Hurricane earned his nickname simply because we always know where he’s been. He’s not sneaky. He doesn’t cover his tracks. Pretty standard male behaviour.
Back in NZ he liked to make ‘nests’. Essentially, it involved gathering all the cushions he could find into a pile and then climbing inside. It could preoccupy him for ages. It was great.
Since arriving in NY, into an apartment that is half the size of our family pad, the nest has escalated into what he calls ‘making a home’. Unfortunately for me, his home doesn’t have any real structure to it.
Somehow Hurricane has got the idea in his head that a home is where everything is thrown on the floor. I have no idea how he got that impression. None. There is no way it is a behavior he observed in his parents’ bedroom.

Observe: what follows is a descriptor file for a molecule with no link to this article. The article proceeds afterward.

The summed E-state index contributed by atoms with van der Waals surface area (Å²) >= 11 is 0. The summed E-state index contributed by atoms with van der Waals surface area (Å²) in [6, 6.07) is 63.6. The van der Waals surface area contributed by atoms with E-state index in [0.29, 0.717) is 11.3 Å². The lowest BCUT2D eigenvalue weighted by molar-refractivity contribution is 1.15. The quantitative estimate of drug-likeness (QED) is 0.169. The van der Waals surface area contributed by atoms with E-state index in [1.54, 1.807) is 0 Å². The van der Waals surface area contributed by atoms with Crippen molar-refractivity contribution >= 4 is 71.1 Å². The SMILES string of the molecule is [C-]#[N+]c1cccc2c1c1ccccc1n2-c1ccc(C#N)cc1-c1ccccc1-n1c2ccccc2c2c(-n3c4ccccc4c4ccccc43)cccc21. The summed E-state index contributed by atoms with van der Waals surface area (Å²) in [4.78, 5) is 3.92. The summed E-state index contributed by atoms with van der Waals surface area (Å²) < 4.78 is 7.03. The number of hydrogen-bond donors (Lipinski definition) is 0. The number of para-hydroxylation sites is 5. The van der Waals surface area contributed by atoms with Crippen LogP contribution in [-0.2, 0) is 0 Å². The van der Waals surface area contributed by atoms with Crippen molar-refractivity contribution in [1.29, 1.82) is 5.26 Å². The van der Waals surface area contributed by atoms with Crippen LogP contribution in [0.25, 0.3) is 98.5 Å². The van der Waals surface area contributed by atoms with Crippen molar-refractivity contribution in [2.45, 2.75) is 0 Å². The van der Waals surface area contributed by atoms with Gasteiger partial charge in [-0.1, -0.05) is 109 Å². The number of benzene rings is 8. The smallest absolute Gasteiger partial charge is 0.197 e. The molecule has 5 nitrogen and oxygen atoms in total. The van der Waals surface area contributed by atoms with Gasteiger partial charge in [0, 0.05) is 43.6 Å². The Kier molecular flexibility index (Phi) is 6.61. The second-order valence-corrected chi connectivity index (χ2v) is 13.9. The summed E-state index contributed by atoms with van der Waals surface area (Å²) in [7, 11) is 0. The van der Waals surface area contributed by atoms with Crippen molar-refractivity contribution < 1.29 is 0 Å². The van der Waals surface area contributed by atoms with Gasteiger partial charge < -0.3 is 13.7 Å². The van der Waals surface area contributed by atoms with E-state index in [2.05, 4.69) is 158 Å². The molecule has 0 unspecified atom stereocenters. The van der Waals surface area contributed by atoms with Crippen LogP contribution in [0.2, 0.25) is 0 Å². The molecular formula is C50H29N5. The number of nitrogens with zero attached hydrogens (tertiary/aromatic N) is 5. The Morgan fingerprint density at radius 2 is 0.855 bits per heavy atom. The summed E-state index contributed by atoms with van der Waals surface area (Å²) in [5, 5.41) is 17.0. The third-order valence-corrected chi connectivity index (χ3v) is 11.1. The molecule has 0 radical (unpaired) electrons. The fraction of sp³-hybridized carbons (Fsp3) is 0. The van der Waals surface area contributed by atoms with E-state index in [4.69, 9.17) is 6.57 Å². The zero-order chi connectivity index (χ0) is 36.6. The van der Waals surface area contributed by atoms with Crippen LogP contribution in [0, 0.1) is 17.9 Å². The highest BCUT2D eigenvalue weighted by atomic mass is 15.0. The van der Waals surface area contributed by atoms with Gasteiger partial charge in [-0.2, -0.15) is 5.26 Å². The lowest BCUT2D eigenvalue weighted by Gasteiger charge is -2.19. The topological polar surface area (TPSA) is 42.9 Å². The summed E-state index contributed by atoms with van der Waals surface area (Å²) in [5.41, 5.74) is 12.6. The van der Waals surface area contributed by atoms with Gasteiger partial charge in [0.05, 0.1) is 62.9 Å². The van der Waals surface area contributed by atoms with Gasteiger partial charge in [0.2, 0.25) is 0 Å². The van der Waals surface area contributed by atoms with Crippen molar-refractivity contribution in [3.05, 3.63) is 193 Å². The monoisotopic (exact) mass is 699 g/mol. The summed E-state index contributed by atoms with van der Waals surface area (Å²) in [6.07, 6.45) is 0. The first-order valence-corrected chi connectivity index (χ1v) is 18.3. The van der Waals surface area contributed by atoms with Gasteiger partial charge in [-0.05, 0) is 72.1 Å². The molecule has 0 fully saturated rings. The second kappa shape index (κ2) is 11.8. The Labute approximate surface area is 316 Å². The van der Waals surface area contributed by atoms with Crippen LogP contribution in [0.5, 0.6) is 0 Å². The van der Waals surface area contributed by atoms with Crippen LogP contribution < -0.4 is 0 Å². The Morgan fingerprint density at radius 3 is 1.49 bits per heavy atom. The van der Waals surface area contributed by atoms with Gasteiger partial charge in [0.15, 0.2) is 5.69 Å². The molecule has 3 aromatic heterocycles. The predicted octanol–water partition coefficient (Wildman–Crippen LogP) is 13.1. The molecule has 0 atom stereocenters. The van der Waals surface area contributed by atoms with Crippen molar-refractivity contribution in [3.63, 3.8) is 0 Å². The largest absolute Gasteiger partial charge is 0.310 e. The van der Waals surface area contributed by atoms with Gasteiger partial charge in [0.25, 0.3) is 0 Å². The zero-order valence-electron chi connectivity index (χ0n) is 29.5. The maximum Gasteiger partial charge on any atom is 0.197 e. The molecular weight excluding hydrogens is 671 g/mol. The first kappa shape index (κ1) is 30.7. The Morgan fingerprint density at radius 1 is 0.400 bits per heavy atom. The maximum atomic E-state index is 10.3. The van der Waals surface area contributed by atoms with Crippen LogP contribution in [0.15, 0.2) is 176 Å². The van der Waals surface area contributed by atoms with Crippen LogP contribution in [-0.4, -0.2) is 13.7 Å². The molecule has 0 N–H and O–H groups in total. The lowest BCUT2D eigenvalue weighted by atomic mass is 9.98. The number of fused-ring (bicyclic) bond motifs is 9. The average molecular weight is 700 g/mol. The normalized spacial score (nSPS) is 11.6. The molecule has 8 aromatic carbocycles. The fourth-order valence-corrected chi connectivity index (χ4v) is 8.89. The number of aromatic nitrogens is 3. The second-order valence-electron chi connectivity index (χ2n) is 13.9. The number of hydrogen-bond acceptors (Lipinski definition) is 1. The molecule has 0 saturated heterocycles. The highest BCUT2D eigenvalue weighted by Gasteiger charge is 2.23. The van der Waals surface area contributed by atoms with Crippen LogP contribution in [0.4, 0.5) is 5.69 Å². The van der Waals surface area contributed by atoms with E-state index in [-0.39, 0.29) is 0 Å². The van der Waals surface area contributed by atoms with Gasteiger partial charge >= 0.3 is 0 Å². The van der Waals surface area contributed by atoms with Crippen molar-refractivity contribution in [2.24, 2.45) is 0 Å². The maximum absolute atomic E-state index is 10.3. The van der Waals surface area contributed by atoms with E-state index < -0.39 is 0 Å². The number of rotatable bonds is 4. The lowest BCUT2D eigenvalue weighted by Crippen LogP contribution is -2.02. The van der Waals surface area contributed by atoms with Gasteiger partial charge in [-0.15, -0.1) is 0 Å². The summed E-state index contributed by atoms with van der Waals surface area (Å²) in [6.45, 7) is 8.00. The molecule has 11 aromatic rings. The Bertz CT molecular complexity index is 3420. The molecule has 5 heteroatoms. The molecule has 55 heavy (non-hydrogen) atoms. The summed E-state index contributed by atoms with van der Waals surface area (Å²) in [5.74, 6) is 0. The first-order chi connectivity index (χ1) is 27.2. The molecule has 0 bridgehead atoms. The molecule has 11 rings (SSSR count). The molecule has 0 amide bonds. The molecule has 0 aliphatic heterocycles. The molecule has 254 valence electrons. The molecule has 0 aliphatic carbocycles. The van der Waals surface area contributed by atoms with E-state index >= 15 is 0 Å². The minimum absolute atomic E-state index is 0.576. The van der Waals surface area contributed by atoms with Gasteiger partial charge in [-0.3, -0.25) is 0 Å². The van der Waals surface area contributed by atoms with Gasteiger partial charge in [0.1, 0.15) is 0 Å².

The problem I face is the speed with which he operates. I will be getting Chaos dressed and then walk out into the living area and find that everything in his reach is now on the floor. Shoes, toiletries, food, toys, the dirty washing, the clean washing. He does not discriminate.
I can be changing a nappy, hear a crash, and find Hurricane on a chair emptying his duplo onto the wooden floors. By the time I’ve retrieved a naked Chaos from her favourite spot on the windowsill, her brother has already collected her nappy. Where is it? I ask. In my home, he says. Yes, but where? In my home, he responds, clearly annoyed at being asked the same question twice when he’s given a perfectly adequate answer already. He’s right, of course. It is resting serenely on my pillow, which is now his mother’s pillow.
There is a new rule in place today, he can only make a home in his room and he has to help me tidy it up afterward. All this means in practice is that he takes everything from the lounge into his room and then sleeps under the pile he’s put on his bed.
I’m not sure who is winning this one. It doesn’t feel like it’s me.